James Madison Papers

To James Madison from Jared Ingersoll, 28 January 1810

From Jared Ingersoll

Philadelphia January 28t 1810

Dear Sir

This Letter will be handed to you by my son Charles,1 who is already known to you by correspondence and is desirous of the honor of being personally acquainted.

We are anxiously waiting the result of the deliberations of Congress, the general sentiment seems to be in favor of adopting measures to prepare for defence if necessary and then to wait for the intelligence of the temper manifested in the British Cabinet.

I suspect that if Mr. Macons Bill2 was put to vote in this City, the Majority would be for rejecting it, nor do I believe that party discriminations would influence, or at least not draw the line between yeas & nays, there is I suppose an immense amount of American property abroad, the British possess such a naval Ubiquity, that nothing at Sea can escape their Fangs, when they are tempted to seize, nor are they always, it is said, over scrupulous on these occasions; however the subject is full of difficulty and in my retired way of life I have few means of information on affairs of a political nature. I am With great respect Sir Your obedient Servant

Jared Ingersoll3


1Charles Jared Ingersoll (1782–1862) was a Philadelphia lawyer who had sent JM in 1808 a copy of his widely circulated anti-British pamphlet, A View of the Rights and Wrongs, Power and Policy, of the United States of America (Philadelphia, 1808; Shaw and Shoemaker description begins R. R. Shaw and R. H. Shoemaker, comps., American Bibliography: A Preliminary Checklist for 1801-1819 (22 vols. to date; New York, 1958-). description ends 15302). He later served in the House of Representatives during the Thirteenth Congress, after which JM, in February 1815, appointed him U.S. attorney for Pennsylvania. Ingersoll also became a close friend and frequent correspondent of JM’s (Ingersoll to JM, 26 Nov. 1808 [DLC]; William M. Meigs, The Life of Charles Jared Ingersoll [Philadelphia, 1900], pp. 67, 88, 97).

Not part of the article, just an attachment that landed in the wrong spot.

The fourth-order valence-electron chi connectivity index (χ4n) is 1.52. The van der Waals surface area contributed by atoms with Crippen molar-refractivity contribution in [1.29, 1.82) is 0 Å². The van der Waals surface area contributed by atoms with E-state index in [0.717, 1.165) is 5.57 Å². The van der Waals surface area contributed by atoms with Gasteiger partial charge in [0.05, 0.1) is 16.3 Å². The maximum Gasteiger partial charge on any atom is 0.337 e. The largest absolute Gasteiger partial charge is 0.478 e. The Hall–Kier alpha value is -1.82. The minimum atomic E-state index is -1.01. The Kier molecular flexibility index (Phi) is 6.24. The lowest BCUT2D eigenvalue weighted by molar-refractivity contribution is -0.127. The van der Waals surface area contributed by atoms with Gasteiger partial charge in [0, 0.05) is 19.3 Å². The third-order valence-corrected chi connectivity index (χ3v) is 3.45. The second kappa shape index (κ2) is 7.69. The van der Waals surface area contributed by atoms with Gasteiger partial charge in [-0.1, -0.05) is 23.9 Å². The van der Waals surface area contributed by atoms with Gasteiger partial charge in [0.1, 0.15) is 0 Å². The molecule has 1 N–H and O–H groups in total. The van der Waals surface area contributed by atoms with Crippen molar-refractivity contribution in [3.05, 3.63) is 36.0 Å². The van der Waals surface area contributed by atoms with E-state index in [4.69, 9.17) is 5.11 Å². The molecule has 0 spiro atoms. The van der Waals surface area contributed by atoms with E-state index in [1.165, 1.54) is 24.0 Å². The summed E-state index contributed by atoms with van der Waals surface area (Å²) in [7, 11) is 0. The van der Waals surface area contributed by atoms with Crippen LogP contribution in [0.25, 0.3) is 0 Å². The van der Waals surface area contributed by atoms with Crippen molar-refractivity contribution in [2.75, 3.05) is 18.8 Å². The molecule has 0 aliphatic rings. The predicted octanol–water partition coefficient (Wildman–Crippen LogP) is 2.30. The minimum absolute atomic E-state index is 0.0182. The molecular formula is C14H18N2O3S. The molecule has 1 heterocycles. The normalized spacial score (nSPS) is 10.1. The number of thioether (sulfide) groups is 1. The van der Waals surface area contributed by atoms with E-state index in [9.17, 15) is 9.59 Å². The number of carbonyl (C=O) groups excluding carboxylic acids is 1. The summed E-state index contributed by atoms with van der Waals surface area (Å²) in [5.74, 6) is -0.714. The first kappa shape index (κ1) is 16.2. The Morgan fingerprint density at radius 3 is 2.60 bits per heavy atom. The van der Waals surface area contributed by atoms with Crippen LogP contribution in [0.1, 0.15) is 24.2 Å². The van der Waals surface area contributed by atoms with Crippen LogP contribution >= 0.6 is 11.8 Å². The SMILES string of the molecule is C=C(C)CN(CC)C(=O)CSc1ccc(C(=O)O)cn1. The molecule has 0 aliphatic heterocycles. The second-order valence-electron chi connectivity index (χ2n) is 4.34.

2On Macon’s Bill No. 1, see JM to William Pinkney, 20 Jan. 1810, and n. 1.

3Jared Ingersoll (1749–1822) served with JM in the Continental Congress and at the Federal Convention in 1787. A prominent Philadelphia lawyer, he had consulted JM while representing the plaintiff before the U.S. Supreme Court in Hylton v. U.S. (PJM description begins William T. Hutchinson et al., eds., The Papers of James Madison (1st ser., vols. 1-10, Chicago, 1962-77, vols. 11-17, Charlottesville, Va., 1977-91). description ends , 16:219, 224, 231). He was later the Federalist vice-presidential candidate in the election of 1812.

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